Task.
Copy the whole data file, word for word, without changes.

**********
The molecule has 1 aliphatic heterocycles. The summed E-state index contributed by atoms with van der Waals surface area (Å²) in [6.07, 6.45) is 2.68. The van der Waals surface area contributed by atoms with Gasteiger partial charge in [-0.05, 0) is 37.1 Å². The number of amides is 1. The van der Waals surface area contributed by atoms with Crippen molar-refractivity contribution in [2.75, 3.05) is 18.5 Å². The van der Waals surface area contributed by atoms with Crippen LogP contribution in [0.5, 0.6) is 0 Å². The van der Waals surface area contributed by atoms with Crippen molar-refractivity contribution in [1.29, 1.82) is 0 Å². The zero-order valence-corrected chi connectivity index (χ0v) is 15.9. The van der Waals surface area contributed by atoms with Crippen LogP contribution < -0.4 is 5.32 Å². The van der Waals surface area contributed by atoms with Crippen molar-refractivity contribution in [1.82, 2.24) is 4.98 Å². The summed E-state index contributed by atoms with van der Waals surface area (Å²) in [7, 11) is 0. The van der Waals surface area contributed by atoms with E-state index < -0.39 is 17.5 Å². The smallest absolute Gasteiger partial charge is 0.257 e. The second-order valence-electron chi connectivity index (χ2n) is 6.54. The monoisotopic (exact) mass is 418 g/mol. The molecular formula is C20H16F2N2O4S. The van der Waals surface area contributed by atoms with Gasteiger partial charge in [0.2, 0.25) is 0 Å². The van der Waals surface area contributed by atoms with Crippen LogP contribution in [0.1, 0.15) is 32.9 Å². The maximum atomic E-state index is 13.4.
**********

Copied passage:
The molecule has 1 aliphatic heterocycles. The summed E-state index contributed by atoms with van der Waals surface area (Å²) in [6.07, 6.45) is 2.68. The van der Waals surface area contributed by atoms with Gasteiger partial charge in [-0.05, 0) is 37.1 Å². The number of amides is 1. The van der Waals surface area contributed by atoms with Crippen molar-refractivity contribution in [2.75, 3.05) is 18.5 Å². The van der Waals surface area contributed by atoms with Crippen LogP contribution in [0.5, 0.6) is 0 Å². The van der Waals surface area contributed by atoms with Crippen molar-refractivity contribution in [1.29, 1.82) is 0 Å². The zero-order valence-corrected chi connectivity index (χ0v) is 15.9. The van der Waals surface area contributed by atoms with Crippen LogP contribution < -0.4 is 5.32 Å². The van der Waals surface area contributed by atoms with Crippen molar-refractivity contribution in [1.82, 2.24) is 4.98 Å². The summed E-state index contributed by atoms with van der Waals surface area (Å²) in [7, 11) is 0. The van der Waals surface area contributed by atoms with E-state index < -0.39 is 17.5 Å². The smallest absolute Gasteiger partial charge is 0.257 e. The second-order valence-electron chi connectivity index (χ2n) is 6.54. The monoisotopic (exact) mass is 418 g/mol. The molecular formula is C20H16F2N2O4S. The van der Waals surface area contributed by atoms with Gasteiger partial charge in [0.2, 0.25) is 0 Å². The van der Waals surface area contributed by atoms with Crippen LogP contribution in [0.1, 0.15) is 32.9 Å². The maximum atomic E-state index is 13.4.